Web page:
National Grid did not set out to produce a comprehensive policy document about solving the challenges of going electric. Instead, it offered a welcome start to a national conversation about how to ensure consumers and politicians are making the necessary preparations. The overall message is that the power grid will need upgrading and planning must begin at a national and local level to ensure electric cars can be charged in a safe and reliable manner. Although upgrades to the UK’s power infrastructure seem inevitable, the motor industry is already examining some interim innovative solutions. Smart chargers, for example, may be one way to tackle the kettle conundrum. These devices can ta ke the decision of when to charge out of drivers’ hands and power up when the local power network has the capacity to do so (usually overnight). This may prove inconvenient but would avoid outages. Access to power points is another challenge. National Grid says 43 per cent of British homes do not have access to off-street parking, raising the question of how to charge vehicles on street bays. Charging points on lamp posts might be one solution to ensure electric vehicles are an option for all residents. Decisions must be made on how these points will be installed if we are to avoid the risk that electric cars will be adopted purely by wealthier owners of detached properties. There is also no coherent universal charging system for all electric vehicles at present. The charging plugs for a Tesla Model X, for example, are not interchangeable with a Nissan Leaf. An industry-wide agreement is needed on a system that works with all models. Otherwise, motorists might find themselves driving around endlessly to find a charger that fits their particular model. It would be akin to petrol pumps having different nozzles. The mass arrival of electric vehicles raises broader economic questions. As Dermot Nolan, chief executive of Ofgem, says, there is no clear answer about who will invest in the power infrastructure for electric vehicles. Nor is it clear how the Treasury will replace the lost revenue from fuel tax for cars without fuel. Moving the tax burden to the distance travelled in the form of road tax could be the simplest solution. There is plenty of time to plan for the 2040 target. But the shift towards electric is already under way and adoption may rapidly accelerate. So the government must begin preparations to ensure the process moves as smoothly as possible. Electric cars need not take the steam out of kettles.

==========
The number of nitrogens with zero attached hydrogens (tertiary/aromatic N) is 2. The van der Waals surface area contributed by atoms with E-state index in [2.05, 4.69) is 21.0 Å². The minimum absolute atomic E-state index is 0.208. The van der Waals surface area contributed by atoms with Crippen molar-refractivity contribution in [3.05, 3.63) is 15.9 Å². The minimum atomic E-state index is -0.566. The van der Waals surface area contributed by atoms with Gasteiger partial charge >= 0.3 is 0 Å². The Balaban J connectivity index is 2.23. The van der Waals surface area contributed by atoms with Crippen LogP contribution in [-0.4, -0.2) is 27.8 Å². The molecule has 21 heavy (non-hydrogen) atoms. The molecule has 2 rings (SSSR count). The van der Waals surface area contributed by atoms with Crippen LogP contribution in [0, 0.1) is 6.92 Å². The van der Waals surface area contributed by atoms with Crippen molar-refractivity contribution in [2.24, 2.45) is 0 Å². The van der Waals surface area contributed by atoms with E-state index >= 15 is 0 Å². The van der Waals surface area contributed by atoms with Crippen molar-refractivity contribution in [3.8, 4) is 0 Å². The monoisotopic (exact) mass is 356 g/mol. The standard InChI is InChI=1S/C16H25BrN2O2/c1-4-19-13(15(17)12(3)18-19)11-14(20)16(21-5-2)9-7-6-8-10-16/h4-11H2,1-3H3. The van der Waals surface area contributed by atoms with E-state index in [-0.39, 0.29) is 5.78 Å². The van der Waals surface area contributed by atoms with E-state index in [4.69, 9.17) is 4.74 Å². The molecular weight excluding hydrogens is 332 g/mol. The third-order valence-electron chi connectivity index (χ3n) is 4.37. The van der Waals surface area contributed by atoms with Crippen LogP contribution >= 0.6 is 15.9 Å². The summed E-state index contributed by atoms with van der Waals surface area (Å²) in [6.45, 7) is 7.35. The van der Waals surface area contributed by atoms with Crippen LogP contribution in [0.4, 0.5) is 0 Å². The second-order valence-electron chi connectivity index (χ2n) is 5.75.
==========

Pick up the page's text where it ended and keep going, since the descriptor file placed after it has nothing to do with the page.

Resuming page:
FT 1st Sept 2017 read more »